1: About Survey Branching
Survey branching is used to route certain respondents to a question or set of questions based on specific variables, such as how they answer a prior question in the survey. This article will discuss how to use question logic to create branching in a survey.
The question in the example below will send respondents to different blocks of relevant questions depending on which of the activities they indicate they use their smartphone for on a daily basis.
2: Add the Control Question
First, add the control question. A control question acts as the starting point of the branching. Respondents will be routed to different questions based on how they answer the control question. Typically, control questions function to sort respondents into categories.
In the above example, a multiselect question (q1) acts as the control question. Respondents will be routed to questions about their shopping habits if they select “Shopping”, gaming habits if they select “Games”, and music habits if they select “Music”.
3: Add Question Blocks
After the control question is programmed, the question blocks (or individual questions) respondents will be routed to must be added. The questions or question blocks should be relevant to the response given in the control question.
The block element can be found in the Structural tab of the Element Library.
Learn More: Block Element
Questions can be added to blocks by using the “add to block” button on the stage.
Blocks can also be added by selecting multiple survey elements by holding the Ctrl or Shift keys and clicking each element in the question tree. With multiple elements selected, an “+Add to Block” button becomes available. Selected elements will be added to a block.
In the below example, a block of two questions related to the smartphone activities was added for each answer option in the control question (q1). Each block can be considered a branch in the survey.
4: Restrict Question Blocks by Logic Conditions
Once the blocks of question are built, they need to be restricted by logic conditions so that only respondents who provide one of the responses in the control question will be shown the corresponding blocks of questions.
If questions are placed in blocks, logic conditions can be set for the entire block, rather than applying them to each question individually. To set conditions for the entire block, first ensure that the block element is selected. Logic conditions can then be accessed in right options panel by expanding the “Show if” dropdown and selecting “+New Condition”
Learn More: Adding Logic to a Question or Answer Option
From the Logic Conditions menu, select the control question from the dropdown and set the appropriate conditions for each block.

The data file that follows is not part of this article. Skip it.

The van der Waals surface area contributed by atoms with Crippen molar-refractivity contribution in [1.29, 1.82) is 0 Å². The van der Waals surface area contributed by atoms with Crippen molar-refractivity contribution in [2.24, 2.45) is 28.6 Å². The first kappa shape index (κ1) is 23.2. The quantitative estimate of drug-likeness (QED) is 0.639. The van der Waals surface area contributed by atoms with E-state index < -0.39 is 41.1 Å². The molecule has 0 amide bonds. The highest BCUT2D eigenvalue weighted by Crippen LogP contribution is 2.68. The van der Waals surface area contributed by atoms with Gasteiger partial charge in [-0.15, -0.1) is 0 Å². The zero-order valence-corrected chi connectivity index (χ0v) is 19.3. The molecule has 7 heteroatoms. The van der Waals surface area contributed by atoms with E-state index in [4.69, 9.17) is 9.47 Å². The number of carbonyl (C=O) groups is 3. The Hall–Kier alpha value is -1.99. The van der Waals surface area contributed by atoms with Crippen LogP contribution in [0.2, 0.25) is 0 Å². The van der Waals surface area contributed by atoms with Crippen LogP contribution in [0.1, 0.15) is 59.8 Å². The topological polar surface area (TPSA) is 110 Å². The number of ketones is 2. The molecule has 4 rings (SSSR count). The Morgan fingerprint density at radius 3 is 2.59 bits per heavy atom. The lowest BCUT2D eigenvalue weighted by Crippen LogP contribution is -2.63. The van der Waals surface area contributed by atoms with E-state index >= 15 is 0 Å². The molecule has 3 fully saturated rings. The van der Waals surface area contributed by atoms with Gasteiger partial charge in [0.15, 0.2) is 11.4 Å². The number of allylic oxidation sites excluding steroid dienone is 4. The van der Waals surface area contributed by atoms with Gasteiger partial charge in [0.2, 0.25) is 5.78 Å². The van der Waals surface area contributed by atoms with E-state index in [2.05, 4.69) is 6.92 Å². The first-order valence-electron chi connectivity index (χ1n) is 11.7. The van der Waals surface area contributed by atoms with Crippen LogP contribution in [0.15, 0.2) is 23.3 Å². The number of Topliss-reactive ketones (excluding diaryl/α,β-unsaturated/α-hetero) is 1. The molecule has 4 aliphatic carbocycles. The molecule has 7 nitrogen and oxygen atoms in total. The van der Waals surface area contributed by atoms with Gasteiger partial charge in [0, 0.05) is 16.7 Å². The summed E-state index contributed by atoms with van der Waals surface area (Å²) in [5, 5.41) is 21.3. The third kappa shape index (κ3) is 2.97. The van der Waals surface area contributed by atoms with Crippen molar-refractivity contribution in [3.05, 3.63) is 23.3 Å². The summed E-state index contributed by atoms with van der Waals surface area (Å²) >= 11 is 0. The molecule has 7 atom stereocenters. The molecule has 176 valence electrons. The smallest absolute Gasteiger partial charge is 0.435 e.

The above example shows the logic conditions set for the “Shopping” block. Only respondents who selected “Shopping” in the control question (q1) will be shown the questions in the block (q2 and q3). This will be repeated for both the “Games” and “Music” blocks.
5: Test the Survey Branching
Once the survey has been programmed, the survey branching should be tested to ensure that logic conditions were set up correctly. There are two methods for testing the logic conditions: testing the survey manually and running simulated data and checking conditions in crosstabs.
5.1: Test the Survey Manually
To begin testing the survey manually, select “Test Survey” from the test menu.
Then, set up the test environment and select “Show Survey with Tools”.
Then, test the survey branching under all possible conditions to ensure that logic conditions are set up correctly and respondents are being routed to the appropriate questions.
In the above example, the “Shopping” and “Music” options were selected. As a result, our test respondent should only be shown the Shopping and Music blocks and not be shown the Games block, as shown below.
This process can be repeated to check all possible conditions in the survey branching.
Learn More: Testing an Online Survey
5.2: Check Conditions in Crosstabs
Survey branching can also be tested using a combination of simulated data and crosstabs. First, select “Simulated Data” from the Test menu and run simulated data.
Learn More: Simulated Testing
Then, create a new Crosstabs with a segment for each answer to the control question.
In the report, check each each segment against the base for each question in the corresponding branch.
The example above shows the table for q2, a question in the Shopping block. The “Shopping” segment (Segment B) matches the “Total” segment (Segment A), so we can be sure that only respondents who selected Shopping in the control question (q1) are being shown q2.
This process can be repeated for all answers in the control question and the question blocks associated with them.
Learn More: Checking Condition Logic in Crosstabs